It will only go into effect if Wasatch County voters vote in favor of it in the November 2 municipal election.
The county estimates it would generate $800,000 in its first year and more in years to come. It also estimates as much as half of that would be from visitors to the county.
The city has outlined a parks master plan, which is on the website for its general plan, envisionheber.com.
“We have not gotten ahead of the public by really introducing what the RAP Tax would do and how the money would be spent, and I still don’t think we have very good answers from a county-wide perspective,” Councilwoman Rachel Kahler said at a city council meeting last week. “From the city, I think we have a good plan moving forward, but I’m really fearful that this first attempt to pass the RAP Tax will leave more questions than answers.”
The RAP Tax is a local sales tax that would generate money that Heber City, Midway and the county could use for recreation, arts and parks.
The new tax would add 1/10 of 1% to the current sales tax rate for the next 10 years. It would apply to all shopping, except most groceries.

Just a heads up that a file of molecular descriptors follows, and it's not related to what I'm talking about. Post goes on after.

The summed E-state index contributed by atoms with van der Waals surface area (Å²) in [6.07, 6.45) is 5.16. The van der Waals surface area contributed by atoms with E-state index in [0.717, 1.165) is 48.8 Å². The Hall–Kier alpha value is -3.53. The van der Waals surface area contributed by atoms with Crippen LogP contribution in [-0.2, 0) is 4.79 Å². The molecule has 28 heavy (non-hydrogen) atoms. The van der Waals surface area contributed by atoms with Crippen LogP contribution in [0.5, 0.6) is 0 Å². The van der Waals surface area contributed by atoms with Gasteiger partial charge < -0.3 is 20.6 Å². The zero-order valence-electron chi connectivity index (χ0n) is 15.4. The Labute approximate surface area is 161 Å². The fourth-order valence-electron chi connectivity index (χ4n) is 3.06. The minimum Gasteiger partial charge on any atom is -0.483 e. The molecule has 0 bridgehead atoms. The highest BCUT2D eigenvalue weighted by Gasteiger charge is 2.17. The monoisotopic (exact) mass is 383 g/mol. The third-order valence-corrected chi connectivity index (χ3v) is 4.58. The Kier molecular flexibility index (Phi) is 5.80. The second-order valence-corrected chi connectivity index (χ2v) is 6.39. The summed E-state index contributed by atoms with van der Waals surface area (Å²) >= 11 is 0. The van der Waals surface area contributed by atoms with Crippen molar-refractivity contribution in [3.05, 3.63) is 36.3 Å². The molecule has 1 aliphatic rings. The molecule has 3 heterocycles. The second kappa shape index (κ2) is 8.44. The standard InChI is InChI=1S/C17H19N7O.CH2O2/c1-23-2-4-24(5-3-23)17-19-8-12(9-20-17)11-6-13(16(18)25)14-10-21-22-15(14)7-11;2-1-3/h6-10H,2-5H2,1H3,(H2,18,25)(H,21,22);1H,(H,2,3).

As described in the parks plan, the estimated $800,000 would be for new trails, parks and arts programs, as well as improvements to existing facilities.
The plan says there is space in future development plans for seven new parks or expansions, adding up to 45 total acres. The city’s goal is to develop at least 19 of those acres into functioning parks by 2030.
Another push is to fill gaps in the current trail system. In a video about the tax, County Councilman Mark Nelson describes how it would benefit arts initiatives county-wide. It would fund grant programs for visual, performing and literary arts, as well as arts education.
At the council meeting, Heber City Manager Matt Brower presented a draft interlocal agreement between the two cities and the county. The agreement would be to pool all the tax money from shoppers anywhere in the county and distribute it to the cities and county based on populations. Heber City would get half, the county would get 35%, and Midway would get 15%.
Once they receive payments, they would have three years to use or obligate them. Obligating the money means setting it aside for a specified project plan. The interlocal agreement also specifies that the three entities would follow state code in using the funds on local recreation, arts and parks.
The next Heber City Council meeting is scheduled for Tuesday, October 19.
Wasatch County voters are expected to receive mailed ballots this week. Another provision would allow the cities and county to share or lend their revenues with each other if they choose.